Light rail's price rises $43 million Md. officials lobby for gas tax increase

November 28, 1990|By Doug Birch | Doug Birch,Sun Staff Correspondent

ANNAPOLIS -- The price of the Baltimore light-rail project, already plagued by cost overruns, has risen another $43 million because the state will have to borrow more of the money needed to build it, state transportation officials told a Senate committee yesterday.

The added financing costs bring the total price of linking Hunt Valley and Glen Burnie with a new rail network to $489 million. That is 69 percent more than the $290 million the project was supposed to cost when the General Assembly approved it in 1988.

In a separate meeting later yesterday, Department of Transportation officials had more bad news. They told a panel studying a possible state gas tax increase that transportation's share of the current 18.5-cents-a-gallon state gasoline tax, vehicle titling tax and corporate income tax will fall by $310 million over the next 5 1/2 years due to rising oil prices.

Earlier, the news that the cost of the 27-mile light-rail system had risen again drew barbed comments from several members of the Senate Budget and Taxation Committee.

"We were sold a bill of goods initially on one price, and every time we turn around we see the cost going up," said Sen. Laurence Levitan, D-Montgomery, committee chairman.

"We've had it stuck in our ear for the umpteenth time, and I for one am getting sick of it," said Sen. John A. Cade, R-Anne Arundel.

But legislators noted that they could not block or modify the financing scheme. The borrowing to help finance the project is being done bythe Maryland Transportation Authority, a quasi-governmental agency that runs the state's toll bridges, tunnels and highways.

While legislators can cut the budgets of state agencies, the Transportation Authority, which uses toll revenue to finance its budget, has independent power to raise, spend and borrow money.

The seven-member authority, led by retiring Transportation Secretary Richard H. Trainor, voted unanimously to borrow the money for the light-rail project.

Stephen Zentz, deputy secretary of transportation, denied that the department pressured the authority.

Mr. Zentz conceded, though, that "we may suggest funding alternatives to them."

When the cost for the light-rail line was estimated at $446 million earlier this year, transportation officials announced they would borrow $75 million from the Transportation Authority over three years to help pay for it.

But a fiscal analyst for the legislature reported yesterday that the Transportation Authority had overestimated revenue and underestimated costs by $48 million over the next five years.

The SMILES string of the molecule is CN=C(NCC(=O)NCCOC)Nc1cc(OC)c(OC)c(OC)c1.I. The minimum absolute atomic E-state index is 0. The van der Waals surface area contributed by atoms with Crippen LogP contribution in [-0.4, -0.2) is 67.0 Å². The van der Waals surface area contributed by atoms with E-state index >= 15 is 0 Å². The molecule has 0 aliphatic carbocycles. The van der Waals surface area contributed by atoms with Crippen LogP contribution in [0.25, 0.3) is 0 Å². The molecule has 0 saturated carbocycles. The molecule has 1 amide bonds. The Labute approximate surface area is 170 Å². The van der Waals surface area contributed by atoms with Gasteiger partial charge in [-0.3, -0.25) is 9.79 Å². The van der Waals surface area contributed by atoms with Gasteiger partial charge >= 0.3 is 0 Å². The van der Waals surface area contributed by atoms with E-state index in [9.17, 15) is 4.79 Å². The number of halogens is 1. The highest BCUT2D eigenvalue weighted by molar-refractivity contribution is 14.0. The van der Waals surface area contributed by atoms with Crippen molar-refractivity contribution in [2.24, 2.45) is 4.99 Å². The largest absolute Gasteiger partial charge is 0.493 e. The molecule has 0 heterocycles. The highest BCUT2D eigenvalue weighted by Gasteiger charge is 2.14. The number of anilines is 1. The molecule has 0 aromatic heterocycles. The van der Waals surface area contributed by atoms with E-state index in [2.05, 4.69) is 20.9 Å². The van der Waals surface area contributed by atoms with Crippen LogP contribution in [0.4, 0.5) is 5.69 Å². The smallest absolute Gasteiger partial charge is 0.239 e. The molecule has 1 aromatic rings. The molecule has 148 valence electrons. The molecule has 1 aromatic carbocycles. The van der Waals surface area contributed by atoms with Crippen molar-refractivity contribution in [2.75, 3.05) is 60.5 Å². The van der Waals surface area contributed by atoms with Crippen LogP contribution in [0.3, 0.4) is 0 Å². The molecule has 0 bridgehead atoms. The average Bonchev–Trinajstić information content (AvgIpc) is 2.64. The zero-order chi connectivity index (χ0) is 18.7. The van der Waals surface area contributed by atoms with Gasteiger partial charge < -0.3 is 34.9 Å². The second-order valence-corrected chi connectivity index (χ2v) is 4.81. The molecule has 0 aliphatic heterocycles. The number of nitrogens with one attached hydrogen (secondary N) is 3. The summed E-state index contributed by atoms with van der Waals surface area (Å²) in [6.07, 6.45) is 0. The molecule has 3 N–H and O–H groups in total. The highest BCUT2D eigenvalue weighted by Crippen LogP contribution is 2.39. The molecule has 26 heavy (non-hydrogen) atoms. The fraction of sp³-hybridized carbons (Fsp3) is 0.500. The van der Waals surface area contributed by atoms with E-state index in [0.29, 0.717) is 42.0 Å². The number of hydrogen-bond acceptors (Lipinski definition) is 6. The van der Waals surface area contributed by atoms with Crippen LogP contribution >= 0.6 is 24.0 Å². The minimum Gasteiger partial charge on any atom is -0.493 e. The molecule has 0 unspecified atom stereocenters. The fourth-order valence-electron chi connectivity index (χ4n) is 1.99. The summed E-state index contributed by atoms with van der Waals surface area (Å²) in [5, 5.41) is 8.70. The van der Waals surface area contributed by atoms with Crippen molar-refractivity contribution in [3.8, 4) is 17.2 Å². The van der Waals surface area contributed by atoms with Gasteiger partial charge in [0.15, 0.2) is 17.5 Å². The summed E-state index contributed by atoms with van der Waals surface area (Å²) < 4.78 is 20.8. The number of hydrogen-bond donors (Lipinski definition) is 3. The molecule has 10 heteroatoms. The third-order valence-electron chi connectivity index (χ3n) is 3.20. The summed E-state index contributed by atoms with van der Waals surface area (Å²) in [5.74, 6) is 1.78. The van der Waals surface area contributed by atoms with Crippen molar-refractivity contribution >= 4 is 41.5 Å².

As a result, the authority can't afford to lend the money to the light-rail project. So it will borrow $78 million in fiscal 1991 by issuing 15-year bonds. The Department of Transportation will repay the principal and interest on the loan by 1995 -- after the Schaefer administration leaves office.

Frederic J. Barron, finance director for the authority, estimated the cost of interest on those bonds at $43 million over the 15 years.

Last night, at the governor's gas tax panel, transportation officials said that the state needs $4.1 billion in new revenue over the next six years to meet all its transportation needs.

That would translate into a 32-cents-per-gallon increase in the gasoline tax, assuming that was the only source of new revenue.

Several legislators on the panel chided transportation planners for asking for too much. "The kids nowadays have an expression: Get real," Senator Cade said. Questioning whether the $4.1 billion figure represented "a reasonable statement of need," he advised, "It's time to get in contact with reality."

William K. Hellman, the state's former transportation secretary and chairman of the gas tax panel, asked the Transportation Department to return next week with spending plans for 1991-1996 that presented four options: no spending increase; a $500 million revenue increase; a $1 billion spending increase; and a $1.5 billion spending increase.

Light-rail costs

November 1987 -- Light-rail line proposed from Hunt Valley to Glen Burnie. Total project cost:

$290 million.

December 1988 -- Pennsylvania Station spur added.

$316 million.

November 1989 -- Cost overruns throughout project announced.

$468.6 million.

February 1990 -- Project scaled back to reduce cost overrun.

$446.3 million.

November 1990 -- Refinancing of cost overruns announced.

$489 million.

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